Solutions To California’s Drought: Government Fines, or Market Prices.

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California’s water shortage due to the drought is being dealt with in typical interventionist fashion. The Government wouldn’t even consider how the free market deals with scarcity. Murray Rothbard wrote about a water shortage that occurred in 1977 in northern California in this article titled, The Water Shortage, (at economicpolicyjournal.com). Time has passed since this was written but the economic principles are as true today as they were in 1977.

FREE MARKET vs. CENTRAL PLANNING

When Government is the supplier a good, whether it’s water, electricity, or healthcare, the first thing that happens when there is a shortage is they blame the consumer for using too much. When electrical use is high during the summer, suppliers always warn consumers to use less electricity because of the strain on the system. Rolling black outs may come into play if use outstrips the ability to supply enough electricity. I’ve always wondered why producers of electricity are always trying to get consumers to use less of their product, even to the point of giving them energy efficient light bulbs. In the free market, producers use advertising to try to increase demand for their product.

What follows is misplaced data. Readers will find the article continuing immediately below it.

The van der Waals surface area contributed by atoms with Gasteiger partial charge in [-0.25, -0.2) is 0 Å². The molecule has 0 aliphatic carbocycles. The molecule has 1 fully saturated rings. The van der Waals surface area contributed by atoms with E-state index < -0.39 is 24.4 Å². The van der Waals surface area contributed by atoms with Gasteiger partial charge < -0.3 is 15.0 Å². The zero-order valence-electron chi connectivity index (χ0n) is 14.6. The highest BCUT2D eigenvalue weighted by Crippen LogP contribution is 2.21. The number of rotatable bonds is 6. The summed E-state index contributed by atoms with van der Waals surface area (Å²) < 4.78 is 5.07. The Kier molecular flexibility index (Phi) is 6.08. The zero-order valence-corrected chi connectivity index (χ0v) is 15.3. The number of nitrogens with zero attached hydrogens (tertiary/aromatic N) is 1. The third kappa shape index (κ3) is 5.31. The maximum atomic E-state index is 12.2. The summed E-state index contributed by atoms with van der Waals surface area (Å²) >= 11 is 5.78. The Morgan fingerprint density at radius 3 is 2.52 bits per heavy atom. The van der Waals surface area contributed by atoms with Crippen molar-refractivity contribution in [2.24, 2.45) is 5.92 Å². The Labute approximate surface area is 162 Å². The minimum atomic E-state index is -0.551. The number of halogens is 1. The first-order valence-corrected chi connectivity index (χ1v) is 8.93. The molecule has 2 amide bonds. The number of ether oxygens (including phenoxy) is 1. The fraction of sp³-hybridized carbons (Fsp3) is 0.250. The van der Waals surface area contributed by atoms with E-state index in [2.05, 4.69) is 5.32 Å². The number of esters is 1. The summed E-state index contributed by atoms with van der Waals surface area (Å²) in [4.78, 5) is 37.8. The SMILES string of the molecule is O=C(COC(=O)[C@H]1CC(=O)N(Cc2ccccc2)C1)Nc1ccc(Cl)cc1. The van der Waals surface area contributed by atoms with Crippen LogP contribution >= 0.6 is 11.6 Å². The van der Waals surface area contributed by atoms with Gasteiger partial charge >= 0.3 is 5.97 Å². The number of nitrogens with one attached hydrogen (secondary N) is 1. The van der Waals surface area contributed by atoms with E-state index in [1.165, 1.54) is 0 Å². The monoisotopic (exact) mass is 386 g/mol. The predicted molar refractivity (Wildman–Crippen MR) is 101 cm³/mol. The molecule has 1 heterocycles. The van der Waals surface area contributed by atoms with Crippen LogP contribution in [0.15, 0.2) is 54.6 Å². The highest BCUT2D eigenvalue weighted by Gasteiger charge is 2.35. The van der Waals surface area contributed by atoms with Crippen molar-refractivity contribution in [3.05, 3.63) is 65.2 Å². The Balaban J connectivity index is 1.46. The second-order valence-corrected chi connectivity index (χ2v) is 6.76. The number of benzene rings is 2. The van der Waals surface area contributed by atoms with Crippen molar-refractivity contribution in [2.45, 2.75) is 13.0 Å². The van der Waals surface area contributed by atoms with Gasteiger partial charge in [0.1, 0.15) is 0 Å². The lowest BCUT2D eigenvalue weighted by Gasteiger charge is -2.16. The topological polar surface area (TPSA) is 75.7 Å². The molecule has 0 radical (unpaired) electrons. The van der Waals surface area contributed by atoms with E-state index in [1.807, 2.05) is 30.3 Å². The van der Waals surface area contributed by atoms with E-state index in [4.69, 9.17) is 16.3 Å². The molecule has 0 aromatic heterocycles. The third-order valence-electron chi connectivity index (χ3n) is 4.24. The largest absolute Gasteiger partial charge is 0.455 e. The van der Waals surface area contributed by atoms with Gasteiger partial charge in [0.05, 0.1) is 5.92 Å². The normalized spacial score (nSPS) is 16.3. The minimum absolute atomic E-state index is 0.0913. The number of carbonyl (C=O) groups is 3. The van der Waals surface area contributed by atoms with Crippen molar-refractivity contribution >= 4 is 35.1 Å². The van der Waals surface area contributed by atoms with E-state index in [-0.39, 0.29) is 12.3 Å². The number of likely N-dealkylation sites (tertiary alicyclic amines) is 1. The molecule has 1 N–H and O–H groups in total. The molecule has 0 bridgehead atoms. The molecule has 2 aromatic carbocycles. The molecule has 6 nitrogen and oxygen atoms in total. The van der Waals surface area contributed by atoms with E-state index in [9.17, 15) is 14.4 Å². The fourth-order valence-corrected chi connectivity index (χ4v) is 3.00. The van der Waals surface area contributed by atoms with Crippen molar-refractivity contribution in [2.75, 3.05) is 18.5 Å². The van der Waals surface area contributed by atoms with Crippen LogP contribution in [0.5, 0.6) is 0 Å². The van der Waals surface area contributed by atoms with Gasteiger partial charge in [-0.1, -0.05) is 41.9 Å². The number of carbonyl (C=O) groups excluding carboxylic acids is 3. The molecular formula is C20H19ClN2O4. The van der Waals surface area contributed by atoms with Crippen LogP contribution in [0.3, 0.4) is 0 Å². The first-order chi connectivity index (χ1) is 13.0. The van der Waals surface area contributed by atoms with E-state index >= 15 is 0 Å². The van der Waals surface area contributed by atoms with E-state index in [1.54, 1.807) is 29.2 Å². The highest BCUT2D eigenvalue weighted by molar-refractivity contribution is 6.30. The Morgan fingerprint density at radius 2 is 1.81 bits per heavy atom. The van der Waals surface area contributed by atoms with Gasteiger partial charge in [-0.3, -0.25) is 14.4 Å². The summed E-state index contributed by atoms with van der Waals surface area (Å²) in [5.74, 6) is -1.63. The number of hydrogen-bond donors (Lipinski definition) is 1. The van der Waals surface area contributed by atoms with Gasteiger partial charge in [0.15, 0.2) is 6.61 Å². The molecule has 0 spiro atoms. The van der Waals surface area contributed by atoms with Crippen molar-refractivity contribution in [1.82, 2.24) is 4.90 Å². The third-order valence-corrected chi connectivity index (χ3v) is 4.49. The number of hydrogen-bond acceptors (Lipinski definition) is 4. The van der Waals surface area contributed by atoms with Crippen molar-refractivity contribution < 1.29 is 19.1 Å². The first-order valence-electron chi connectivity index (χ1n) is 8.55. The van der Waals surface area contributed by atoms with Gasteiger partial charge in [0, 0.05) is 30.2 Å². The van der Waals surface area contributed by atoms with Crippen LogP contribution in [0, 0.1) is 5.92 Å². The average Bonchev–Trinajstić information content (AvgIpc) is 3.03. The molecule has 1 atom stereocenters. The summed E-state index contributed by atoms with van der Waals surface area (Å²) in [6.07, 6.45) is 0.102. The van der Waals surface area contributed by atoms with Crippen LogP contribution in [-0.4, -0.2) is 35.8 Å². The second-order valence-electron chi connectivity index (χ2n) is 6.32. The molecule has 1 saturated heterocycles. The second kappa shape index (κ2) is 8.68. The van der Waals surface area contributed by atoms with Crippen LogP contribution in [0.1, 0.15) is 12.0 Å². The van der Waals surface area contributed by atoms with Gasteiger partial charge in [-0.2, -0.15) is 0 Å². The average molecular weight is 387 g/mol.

The first rule of economics is scarcity. What we desire is greater than the means available to fulfill this desire. These scarce goods have to be rationed one way or another. If there were no scarcity, there would be no need to economize on any good. Prices ration scarce resources in the free market. Bureaucrats and planning boards ration scarce resources in a centrally planned system.

ROTHBARD EXPLAINS SCARCITY, SHORTAGE, RATIONING

I’m going to let Rothbard take it from here because he is way better than me at explaining scarcity, shortages, rationing, prices, and supply and demand. Her are some excerpts from the 1977 article.

“….northern California, has been suffering from a year-long drought, ……. government must leap in to combat it—not, of course, by creating more water, but by mucking up the distribution of the greater scarcity.”

“…. on the free market, regardless of the stringency of supply, there is never any “shortage”, that is, there is never a condition where a purchaser cannot find supplies available at the market price. On the free market, there is always enough supply available to satisfy demand. The clearing mechanism is fluctuations in price. If, for example, there is an orange blight, and the supply of oranges declines, there is then an increasing scarcity of oranges, and the scarcity, is “rationed” voluntarily to the purchasers by the uncoerced rise in price, a rise sufficient to equalize supply and demand. If, on the other hand, there is an improvement in the orange crop, the supply increases, oranges are relatively less scarce, and the price of oranges falls consumers are induced to purchase the increased supply.”

“Note that all goods and services are scarce, and the progress of the economy consists in rendering them relatively less scarce, so that their prices decline. Of course, some goods can never increase in supply. The supply of Rembrandts, for example, is exceedingly scarce, and can never be increased—barring the arrival of a Perfect Forger. The price of Rembrandts is high, of course, but no one has ever complained about a “Rembrandt shortage.” They have not, because the price of Rembrandts is allowed to fluctuate freely without interference from the iron hand of government.”